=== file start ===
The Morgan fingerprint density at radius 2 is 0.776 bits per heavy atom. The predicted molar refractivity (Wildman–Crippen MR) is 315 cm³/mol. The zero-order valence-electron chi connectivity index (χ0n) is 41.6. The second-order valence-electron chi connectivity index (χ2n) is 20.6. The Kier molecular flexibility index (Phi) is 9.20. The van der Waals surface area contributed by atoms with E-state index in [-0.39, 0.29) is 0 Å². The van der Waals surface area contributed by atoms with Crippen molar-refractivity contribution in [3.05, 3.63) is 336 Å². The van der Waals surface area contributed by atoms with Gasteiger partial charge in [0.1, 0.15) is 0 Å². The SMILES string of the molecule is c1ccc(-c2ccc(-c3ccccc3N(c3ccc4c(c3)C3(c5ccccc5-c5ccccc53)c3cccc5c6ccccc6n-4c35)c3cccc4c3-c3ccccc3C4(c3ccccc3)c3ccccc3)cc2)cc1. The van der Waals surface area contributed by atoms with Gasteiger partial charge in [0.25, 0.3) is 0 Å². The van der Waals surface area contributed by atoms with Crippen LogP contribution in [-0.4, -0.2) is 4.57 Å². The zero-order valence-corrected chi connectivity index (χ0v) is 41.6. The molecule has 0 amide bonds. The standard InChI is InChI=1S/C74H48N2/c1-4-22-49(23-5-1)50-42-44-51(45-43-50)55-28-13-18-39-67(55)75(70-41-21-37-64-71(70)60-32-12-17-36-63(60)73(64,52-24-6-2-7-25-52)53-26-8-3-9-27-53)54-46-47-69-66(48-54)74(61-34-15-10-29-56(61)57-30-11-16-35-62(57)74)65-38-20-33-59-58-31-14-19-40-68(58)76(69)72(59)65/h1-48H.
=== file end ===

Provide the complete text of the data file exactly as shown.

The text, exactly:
The Morgan fingerprint density at radius 2 is 0.776 bits per heavy atom. The predicted molar refractivity (Wildman–Crippen MR) is 315 cm³/mol. The zero-order valence-electron chi connectivity index (χ0n) is 41.6. The second-order valence-electron chi connectivity index (χ2n) is 20.6. The Kier molecular flexibility index (Phi) is 9.20. The van der Waals surface area contributed by atoms with E-state index in [-0.39, 0.29) is 0 Å². The van der Waals surface area contributed by atoms with Crippen molar-refractivity contribution in [3.05, 3.63) is 336 Å². The van der Waals surface area contributed by atoms with Gasteiger partial charge in [0.1, 0.15) is 0 Å². The SMILES string of the molecule is c1ccc(-c2ccc(-c3ccccc3N(c3ccc4c(c3)C3(c5ccccc5-c5ccccc53)c3cccc5c6ccccc6n-4c35)c3cccc4c3-c3ccccc3C4(c3ccccc3)c3ccccc3)cc2)cc1. The van der Waals surface area contributed by atoms with Gasteiger partial charge in [0.25, 0.3) is 0 Å². The van der Waals surface area contributed by atoms with Crippen LogP contribution in [-0.4, -0.2) is 4.57 Å². The zero-order valence-corrected chi connectivity index (χ0v) is 41.6. The molecule has 0 amide bonds. The standard InChI is InChI=1S/C74H48N2/c1-4-22-49(23-5-1)50-42-44-51(45-43-50)55-28-13-18-39-67(55)75(70-41-21-37-64-71(70)60-32-12-17-36-63(60)73(64,52-24-6-2-7-25-52)53-26-8-3-9-27-53)54-46-47-69-66(48-54)74(61-34-15-10-29-56(61)57-30-11-16-35-62(57)74)65-38-20-33-59-58-31-14-19-40-68(58)76(69)72(59)65/h1-48H.